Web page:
Most formal models of environments use state-space descriptions of the environment, usually finite-state machines. Rosenschein and Kaelbling used finite state machines to represent both agent and environment [31, 32, 33]. Their formalization allowed specialized mechanisms to be directly synthesized from descriptions of desired behavior and a formalization of the behavior of the environment. The formalization was powerful enough to form the basis of a programming language used to program a real robot. Later, Rosenschein developed a method for synthesizing automata whose internal states had provable correlations to the state of the environment given a set of temporal logic assertions about the dynamics of the environment. Donald and Jennings [12] use a geometric, but similar, approach for constructing virtual sensors. Lyons and Arbib [25] model both organisms and robots using process algebras, and Beer [8] employs the formalisms of dynamic systems theory.

Wilson [42] has specifically proposed the
classification of simulated environments based on the types of
mechanisms which can operate successfully within them. Wilson also
used a finite state formalization of the environment. He divided
environments into three classes based on properties such as
determinacy. Todd and Wilson [41]
and Todd *et al. * [40] taxonomized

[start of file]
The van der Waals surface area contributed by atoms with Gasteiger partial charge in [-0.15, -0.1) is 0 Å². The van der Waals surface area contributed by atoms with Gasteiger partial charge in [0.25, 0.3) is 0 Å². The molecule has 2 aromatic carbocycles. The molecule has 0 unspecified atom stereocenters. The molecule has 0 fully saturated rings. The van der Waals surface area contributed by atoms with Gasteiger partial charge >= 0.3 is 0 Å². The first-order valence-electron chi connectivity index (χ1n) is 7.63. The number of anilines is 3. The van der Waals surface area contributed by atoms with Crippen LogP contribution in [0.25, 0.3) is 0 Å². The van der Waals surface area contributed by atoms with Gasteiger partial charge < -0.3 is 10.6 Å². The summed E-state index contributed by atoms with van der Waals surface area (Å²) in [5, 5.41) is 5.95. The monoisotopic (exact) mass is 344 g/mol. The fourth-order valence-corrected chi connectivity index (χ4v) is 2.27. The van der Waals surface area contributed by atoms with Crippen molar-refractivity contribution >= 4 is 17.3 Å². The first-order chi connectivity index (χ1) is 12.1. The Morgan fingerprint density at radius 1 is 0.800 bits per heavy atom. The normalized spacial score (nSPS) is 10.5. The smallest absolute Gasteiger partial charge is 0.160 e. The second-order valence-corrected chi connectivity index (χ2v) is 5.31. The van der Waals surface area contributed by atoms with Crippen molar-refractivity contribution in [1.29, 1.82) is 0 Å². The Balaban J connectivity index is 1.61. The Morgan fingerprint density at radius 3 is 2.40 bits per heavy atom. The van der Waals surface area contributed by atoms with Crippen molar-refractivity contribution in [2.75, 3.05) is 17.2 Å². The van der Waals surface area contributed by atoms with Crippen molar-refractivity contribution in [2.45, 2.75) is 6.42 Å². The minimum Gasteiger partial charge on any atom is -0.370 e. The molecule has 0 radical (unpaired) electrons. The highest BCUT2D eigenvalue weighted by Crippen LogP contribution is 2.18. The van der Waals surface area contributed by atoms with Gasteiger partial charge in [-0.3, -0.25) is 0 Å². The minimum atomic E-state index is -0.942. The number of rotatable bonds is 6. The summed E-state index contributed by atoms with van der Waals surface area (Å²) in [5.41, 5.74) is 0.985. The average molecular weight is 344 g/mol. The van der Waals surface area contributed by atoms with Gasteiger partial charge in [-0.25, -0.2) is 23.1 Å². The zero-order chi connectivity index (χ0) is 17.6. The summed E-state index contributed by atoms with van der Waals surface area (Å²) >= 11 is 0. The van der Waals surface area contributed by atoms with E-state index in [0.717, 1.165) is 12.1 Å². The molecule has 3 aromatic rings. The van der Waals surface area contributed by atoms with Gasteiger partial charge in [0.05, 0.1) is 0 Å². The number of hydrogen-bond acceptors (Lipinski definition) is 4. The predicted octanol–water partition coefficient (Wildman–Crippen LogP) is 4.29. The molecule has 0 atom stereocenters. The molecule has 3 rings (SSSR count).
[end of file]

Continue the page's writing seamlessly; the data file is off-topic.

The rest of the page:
grid worlds in terms of the behaviors that were successful in them.
Littman [24] used FSM models to classify
environments for reinforcement learning algorithms. Littman
parameterized the complexity of RL agents in terms of the amount of
local storage they use and how far into the future the RL algorithm
looks. He then empirically classified environments by the the minimal
parameters that still allowed an optimal control policy to be learned.

There is also an extensive literature on discrete-event dynamic systems [21], which also model the environment as a finite state machine, but which assume that transition information (rather than state information) is visible to the agents.

An alternative to the state-machine formalism can be found in the work of Dixon [11]. Dixon derives his semantics from first order logic, in which the world comes individuated into objects and relations, rather than on the state-space methods used here. Dixon's ``open'' approach also avoids the need to define the environment as a single mathematical structure. Like this work, Dixon's work attempts to formally model the assumptions a system makes about its environment. Dixon's interest, however, is on what an individual program means rather than on comparing competing programs.

Wed Apr 2 15:17:20 CST 1997